Your statement is almost correct. The complete truth is that Class objects are unique within a single ClassLoader. For many standard Java applications, that means Class objects are unique. If you create your own ClassLoaders, or if your code is in an environment (app server, IDE, or other complex framework) which creates multiple ClassLoaders, then it's possible for a given class to be represented more than once. But even in those cases, it's quite difficult to observe the problem.
Note that for each Class object, there's also a searate set of static variables for that class.
But as you explained the situations of having multiple class objects.How can we make sure that synchronization on class level won't be breached.?
Let's say two different threads are requesting for class level locks in a code which is running in an App server. Do we have chances of breaking synchronization rules if both happen to get two different class objects on lock request?
author and iconoclast
Well, there's where it gets strange. Let's say you have a single class file. Two different ClassLoaders both load it, and each creates a Class object. Furthermore, let's create two instances, one from each of the two Class objects.
Technically, the identity of a class in the Java language includes the ClassLoader that loaded it. That means that the two instances mentioned above actually belong to two separate classes. Each class loader creates its own little universe, and code in classes loaded by each class loader is distinct.
So to make this concrete: let's say your class is named "C", and we'll call the two class loaders '1" and "2". Imagine further that there's a class X loaded by "1" (which we could call X(1)). Code in X(1) has a reference "r" to an object of type C(2) -- i.e., an instance of C loaded in "2". Now, if X(1) executes this statement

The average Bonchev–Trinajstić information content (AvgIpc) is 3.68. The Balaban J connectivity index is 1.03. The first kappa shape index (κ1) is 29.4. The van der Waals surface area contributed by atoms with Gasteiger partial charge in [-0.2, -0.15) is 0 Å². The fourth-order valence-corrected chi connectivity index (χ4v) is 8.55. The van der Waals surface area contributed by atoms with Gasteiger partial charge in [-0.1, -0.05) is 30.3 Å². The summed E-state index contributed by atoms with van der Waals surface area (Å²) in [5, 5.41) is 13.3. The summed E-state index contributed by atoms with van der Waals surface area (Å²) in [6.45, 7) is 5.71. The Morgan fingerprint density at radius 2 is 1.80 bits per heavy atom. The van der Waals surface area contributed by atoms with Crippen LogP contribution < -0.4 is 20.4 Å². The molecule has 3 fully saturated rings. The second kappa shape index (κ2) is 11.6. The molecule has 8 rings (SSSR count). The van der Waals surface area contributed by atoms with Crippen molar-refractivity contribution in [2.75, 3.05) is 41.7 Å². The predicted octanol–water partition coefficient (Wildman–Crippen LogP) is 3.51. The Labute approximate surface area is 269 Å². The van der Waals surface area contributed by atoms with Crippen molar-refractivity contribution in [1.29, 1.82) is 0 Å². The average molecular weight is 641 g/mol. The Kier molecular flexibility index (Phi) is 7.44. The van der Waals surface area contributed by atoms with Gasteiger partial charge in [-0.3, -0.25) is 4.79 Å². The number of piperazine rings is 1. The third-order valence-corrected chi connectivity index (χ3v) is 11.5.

System.out.println(r instanceof C);
It will print "false". The two different classes named C are completely separate classes, even though they come from the same class file. Each one has its own static variables, etc.
So yes, each one will have its own static lock, and static synchronized methods in C(1) and C(2) can run simultaneously. If you're using static synchronized methods to protect some external resource -- a file, for example -- then the protection will break. Otherwise, it probably just won't matter, since each class has its own static data, and code in the two class loaders generally won't be trading C objects anyway.
Note that in general, letting a complex environment load a class in more than one class loader is a mistake. You can almost always avoid it by being careful where you install your various jar files and libraries. Things that will be used in multiple class loaders should be placed into the server common area so they are loaded just once by a root class loader. The details, of course, vary by environment.
This is an interesting topic and one that a lot of people are completely unaware of. I'm glad you brought it up.
Will this call not try to load class C using current loader (if not already loaded) and create an object for it? How can I force that class C, loaded by loader2 should be used?
When using the new operator, only the classloaders in the current hierarchy will be searched. So, if you are using classloader CL2 whose parent is CL1 and the above code is executed from a class with the classloader as CL2, then both CL2 and CL1 will be searched for the class definition (Although if the class definition is available with CL1, CL2 will not be searched.). The order of searching(delegation model) is top down i.e. from the parent to the child. However, if you want to explicitly use a classloader which will not be used according to the above rules, then you can use reflection(Class.forName()) to explicitly use a classloader instance.
It's not so much creating the objects you have to worry about, but rather receiving them as method arguments, or getting them from calling methods. Imagine a global service that cached user-provided objects, like a Thread pool, for example. Two different class loaders might load your class C (a task) and add them to the Thread Pool. Then code under either of those loaders could enumerate the tasks in the Thread pool and find instances of the class created by the other loader.
That isn't the clearest example, but I just woke up and it's all I can think of right now